Wednesday, February 26, 2014

Baby on a bicycle!!!

A lot of the time in my village, we just hang out ... And do funny things to play with babies. This is a picture of my daddy Paul holding Nelly's baby Ruth on a bicycle. Ruth turned one around the end of February and she's such a little sweetheart--hasn't quite gotten to the stage when she doesn't want the weird white lady to pick her up! I took this photo at the side of the nakamal. If you look to the right of Nelly's shoulder, you see a rusty old oxygen tank. That's the village bell. When people need to assemble at the nakamal for a meeting, or when it's about time to get going for some event on another part of the island, my daddy (who's the chief right now) hits the tank with a rock a few times so everyone knows it's time to get going. 

Sunday, February 23, 2014

Back in town

I’m back in town for a little while taking a breather from my site.

On a good day, Tongariki is great. Even if all I’m doing is drinking kava with my uncle or posing for pictures while holding various dead animals (true life), it’ll still be awesome. Kids, you want to lick Crystal Light packets and look at all the pretty colors when you spit in the well?  Auntie, you want to play a joke on the baby by giving it your breast—with no milk? Well, okay then. We can be doing something that’s out of my comfort zone, and I just think, I love all of these weirdoes and the weird things they do.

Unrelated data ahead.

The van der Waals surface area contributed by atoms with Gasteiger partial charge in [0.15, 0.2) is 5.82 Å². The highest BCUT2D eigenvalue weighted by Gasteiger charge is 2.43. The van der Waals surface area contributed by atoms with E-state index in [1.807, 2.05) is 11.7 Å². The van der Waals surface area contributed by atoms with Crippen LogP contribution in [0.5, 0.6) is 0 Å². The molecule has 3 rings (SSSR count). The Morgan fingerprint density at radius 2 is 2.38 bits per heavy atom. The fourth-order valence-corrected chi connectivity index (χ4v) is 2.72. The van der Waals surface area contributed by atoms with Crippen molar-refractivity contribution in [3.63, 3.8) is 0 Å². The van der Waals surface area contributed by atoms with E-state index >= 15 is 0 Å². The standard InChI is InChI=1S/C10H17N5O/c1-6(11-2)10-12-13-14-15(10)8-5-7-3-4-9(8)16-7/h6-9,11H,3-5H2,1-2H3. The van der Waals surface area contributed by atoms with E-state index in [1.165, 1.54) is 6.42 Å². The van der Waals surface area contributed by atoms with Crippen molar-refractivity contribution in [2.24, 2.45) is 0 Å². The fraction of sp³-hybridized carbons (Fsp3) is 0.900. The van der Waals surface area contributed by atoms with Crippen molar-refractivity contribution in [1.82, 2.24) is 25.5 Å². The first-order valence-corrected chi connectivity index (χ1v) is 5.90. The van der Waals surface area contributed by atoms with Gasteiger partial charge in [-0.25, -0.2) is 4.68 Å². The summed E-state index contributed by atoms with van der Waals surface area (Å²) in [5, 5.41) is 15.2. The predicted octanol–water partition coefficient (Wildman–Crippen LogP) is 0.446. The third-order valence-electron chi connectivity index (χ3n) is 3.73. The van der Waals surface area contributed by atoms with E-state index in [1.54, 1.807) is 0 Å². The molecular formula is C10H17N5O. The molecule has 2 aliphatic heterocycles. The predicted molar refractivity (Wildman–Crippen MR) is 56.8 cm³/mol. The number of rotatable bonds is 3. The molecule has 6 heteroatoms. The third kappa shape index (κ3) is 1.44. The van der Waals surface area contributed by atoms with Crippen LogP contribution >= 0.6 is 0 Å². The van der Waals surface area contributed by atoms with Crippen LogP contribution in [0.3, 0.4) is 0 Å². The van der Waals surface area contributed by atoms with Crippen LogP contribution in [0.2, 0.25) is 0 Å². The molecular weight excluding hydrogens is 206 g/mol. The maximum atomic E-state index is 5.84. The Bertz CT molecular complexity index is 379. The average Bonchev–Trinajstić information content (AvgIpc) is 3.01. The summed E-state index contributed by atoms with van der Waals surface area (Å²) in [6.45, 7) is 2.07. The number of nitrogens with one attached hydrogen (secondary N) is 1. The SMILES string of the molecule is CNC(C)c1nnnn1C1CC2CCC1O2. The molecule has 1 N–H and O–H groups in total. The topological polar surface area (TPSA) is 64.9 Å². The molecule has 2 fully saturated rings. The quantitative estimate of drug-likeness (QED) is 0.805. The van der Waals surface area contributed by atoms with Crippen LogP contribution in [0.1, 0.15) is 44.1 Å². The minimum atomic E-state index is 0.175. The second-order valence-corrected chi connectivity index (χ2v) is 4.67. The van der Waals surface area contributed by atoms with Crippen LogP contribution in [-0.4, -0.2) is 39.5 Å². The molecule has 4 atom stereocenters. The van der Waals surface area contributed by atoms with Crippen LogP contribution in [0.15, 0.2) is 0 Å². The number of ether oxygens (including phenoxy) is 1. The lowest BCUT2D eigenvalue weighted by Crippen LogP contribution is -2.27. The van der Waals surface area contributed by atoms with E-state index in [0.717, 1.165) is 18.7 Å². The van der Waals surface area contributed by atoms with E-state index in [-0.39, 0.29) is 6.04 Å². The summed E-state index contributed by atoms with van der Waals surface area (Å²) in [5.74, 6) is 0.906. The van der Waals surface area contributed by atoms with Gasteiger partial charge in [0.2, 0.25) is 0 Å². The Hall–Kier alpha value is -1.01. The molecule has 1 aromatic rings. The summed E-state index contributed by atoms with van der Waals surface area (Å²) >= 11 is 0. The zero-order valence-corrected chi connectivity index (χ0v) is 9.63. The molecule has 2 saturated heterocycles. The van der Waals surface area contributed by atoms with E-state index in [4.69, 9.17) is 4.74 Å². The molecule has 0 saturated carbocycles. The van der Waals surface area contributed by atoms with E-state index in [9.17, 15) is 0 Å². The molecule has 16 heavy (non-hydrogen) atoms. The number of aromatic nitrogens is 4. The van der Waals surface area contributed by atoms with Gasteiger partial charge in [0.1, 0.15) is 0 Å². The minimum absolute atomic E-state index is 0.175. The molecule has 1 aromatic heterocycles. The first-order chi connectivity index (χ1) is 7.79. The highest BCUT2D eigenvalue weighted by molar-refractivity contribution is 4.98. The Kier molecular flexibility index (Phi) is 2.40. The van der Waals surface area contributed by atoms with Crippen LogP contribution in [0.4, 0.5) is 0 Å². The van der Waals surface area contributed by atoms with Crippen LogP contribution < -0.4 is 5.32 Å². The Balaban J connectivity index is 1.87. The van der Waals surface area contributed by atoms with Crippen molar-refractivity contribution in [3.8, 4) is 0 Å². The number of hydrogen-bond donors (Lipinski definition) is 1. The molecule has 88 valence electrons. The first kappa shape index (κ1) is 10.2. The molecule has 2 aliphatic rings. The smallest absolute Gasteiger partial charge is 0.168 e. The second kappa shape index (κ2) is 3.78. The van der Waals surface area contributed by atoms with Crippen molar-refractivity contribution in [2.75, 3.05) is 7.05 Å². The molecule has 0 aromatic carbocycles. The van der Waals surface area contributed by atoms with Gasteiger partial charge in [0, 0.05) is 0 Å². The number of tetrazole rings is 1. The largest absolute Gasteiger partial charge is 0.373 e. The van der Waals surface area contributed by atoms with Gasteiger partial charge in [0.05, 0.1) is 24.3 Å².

But on a bad day, Tongariki is the worst. It’s like I live in a fishbowl and someone is tapping on the glass. I’ve got the same complaints as a lot of other volunteers—no privacy, no control over my schedule, no access to most consumer products, difficulty in transportation and communication. To mangle Tolstoy though, perfect volunteer experiences are all alike. Imperfect volunteer experiences are imperfect in their own particular special way. My struggles come with the territory, blah blah—but man.

Now that I’m in for a little bit, I’m going to try and write a bunch of blog posts and set them to auto-update. I’ve got some great photos from spel, New Yam parties and hanging out in the nakamal, my library opening, etc., not to mention the rest of the photos from when my parents came to visit. (I haven’t even written about going to Fiji or New Zealand yet or about what my parents did and how their visit was so wonderful! Oi.) I’ll do my best to get this blog a little more active, anyway!